The Pacific War, sometimes called the Asia–Pacific War, was the theater of World War II, fought in the Pacific and Asia. It was fought over a vast area that included the Pacific Ocean and islands, the South West Pacific, South-East Asia, in China; the Second Sino-Japanese War between the Empire of Japan and the Republic of China had been in progress since 7 July 1937, with hostilities dating back as far as 19 September 1931 with the Japanese invasion of Manchuria. However, it is more accepted that the Pacific War itself began on 7/8 December 1941, when Japan invaded Thailand and attacked the British colonies of Malaya and Hong Kong as well as the United States military and naval bases in Hawaii, Wake Island and the Philippines; the Pacific War saw the Allies pitted against Japan, the latter aided by Thailand and to a much lesser extent by the Axis allied Germany and Italy. The war culminated in the atomic bombings of Hiroshima and Nagasaki, other large aerial bomb attacks by the Allies, accompanied by the Soviet declaration of war and invasion of Manchuria on 9 August 1945, resulting in the Japanese announcement of intent to surrender on 15 August 1945.
The formal surrender of Japan ceremony took place aboard the battleship USS Missouri in Tokyo Bay on 2 September 1945. After the war, Japan lost all rights and titles to its former possessions in Asia and the Pacific, its sovereignty was limited to the four main home islands. Japan's Shinto Emperor was forced to relinquish much of his authority and his divine status through the Shinto Directive in order to pave the way for extensive cultural and political reforms. In Allied countries during the war, the "Pacific War" was not distinguished from World War II in general, or was known as the War against Japan. In the United States, the term Pacific Theater was used, although this was a misnomer in relation to the Allied campaign in Burma, the war in China and other activities within the Southeast Asian Theater. However, the US Armed Forces considered the China-Burma-India Theater to be distinct from the Asiatic-Pacific Theater during the conflict. Japan used the name Greater East Asia War, as chosen by a cabinet decision on 10 December 1941, to refer to both the war with the Western Allies and the ongoing war in China.
This name was released to the public on 12 December, with an explanation that it involved Asian nations achieving their independence from the Western powers through armed forces of the Greater East Asia Co-Prosperity Sphere. Japanese officials integrated what they called the Japan–China Incident into the Greater East Asia War. During the Allied military occupation of Japan, these Japanese terms were prohibited in official documents, although their informal usage continued, the war became known as the Pacific War. In Japan, the Fifteen Years' War is used, referring to the period from the Mukden Incident of 1931 through 1945; the Axis states which assisted Japan included the authoritarian government of Thailand, which formed a cautious alliance with the Japanese in 1941, when Japanese forces issued the government with an ultimatum following the Japanese invasion of Thailand. The leader of Thailand, Plaek Phibunsongkhram, became enthusiastic about the alliance after decisive Japanese victories in the Malayan Campaign and in 1942 sent the Phayap Army to assist the invasion of Burma, were former Thai territory, annexed by Britain were reoccupied.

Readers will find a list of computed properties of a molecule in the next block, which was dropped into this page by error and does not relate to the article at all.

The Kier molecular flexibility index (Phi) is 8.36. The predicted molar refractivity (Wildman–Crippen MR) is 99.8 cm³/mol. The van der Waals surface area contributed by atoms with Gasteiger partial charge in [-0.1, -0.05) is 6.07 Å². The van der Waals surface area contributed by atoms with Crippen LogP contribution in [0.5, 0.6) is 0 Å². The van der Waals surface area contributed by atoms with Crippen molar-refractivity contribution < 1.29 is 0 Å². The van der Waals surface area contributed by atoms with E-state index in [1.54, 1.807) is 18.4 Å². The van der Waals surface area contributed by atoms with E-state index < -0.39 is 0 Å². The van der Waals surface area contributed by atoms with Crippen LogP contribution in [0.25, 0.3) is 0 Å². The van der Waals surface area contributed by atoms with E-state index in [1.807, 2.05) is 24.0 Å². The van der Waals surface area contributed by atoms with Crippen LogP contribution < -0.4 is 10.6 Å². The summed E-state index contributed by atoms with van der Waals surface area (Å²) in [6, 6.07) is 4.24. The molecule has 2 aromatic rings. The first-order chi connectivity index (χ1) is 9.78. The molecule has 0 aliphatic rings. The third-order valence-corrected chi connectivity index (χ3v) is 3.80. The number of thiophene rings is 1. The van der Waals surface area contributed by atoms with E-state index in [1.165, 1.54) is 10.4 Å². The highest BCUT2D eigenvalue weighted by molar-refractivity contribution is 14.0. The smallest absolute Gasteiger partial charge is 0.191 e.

The allies supported and organized an underground anti-Japanese resistance group, known as the Free Thai Movement, after the Thai ambassador to the United States had refused to hand over the declaration of war. Because of this, after the surrender in 1945, the stance of the United States was that Thailand should be treated as a puppet of Japan and be considered an occupied nation rather than as an ally; this was done in contrast to the British stance towards Thailand, who had faced them in combat as they invaded British territory, the United States had to block British efforts to impose a punitive peace. Involved were members of the Greater East Asia Co-Prosperity Sphere, which included the armies of the Japanese puppet states of Manchukuo, the collaborationist Wang Jingwei regime. In the Burma Campaign, other members, such as the anti-Britsh Indian National Army of Free India and Burma National Army of the State of Burma were active and fighting alongside their Japanese allies. Moreover, Japan conscripted many soldiers from its colonies of Taiwan.
Collaborationist security units were formed in Hong Kong, the Philippines, Dutch East Indies, British Malaya, British Borneo, former French Indochina as well as Timorese militia. These units the assisted Japanese war effort in their respective territories. Germany and Italy both had limited involvement in the Pacific War; the German and the Italian navies operated submarines and raiding ships in the Indian and Pacific Oceans. The Italians had access to concession territory naval bases in China. After Japan's attack on Pearl Harbor and the subsequent declarations of war, both navies had access to Japanese naval facilities; the major Allied participants were the United States and their colonies, the Republic of China, engaged in bloody war against Japan since 1937, the United Kingdom (mos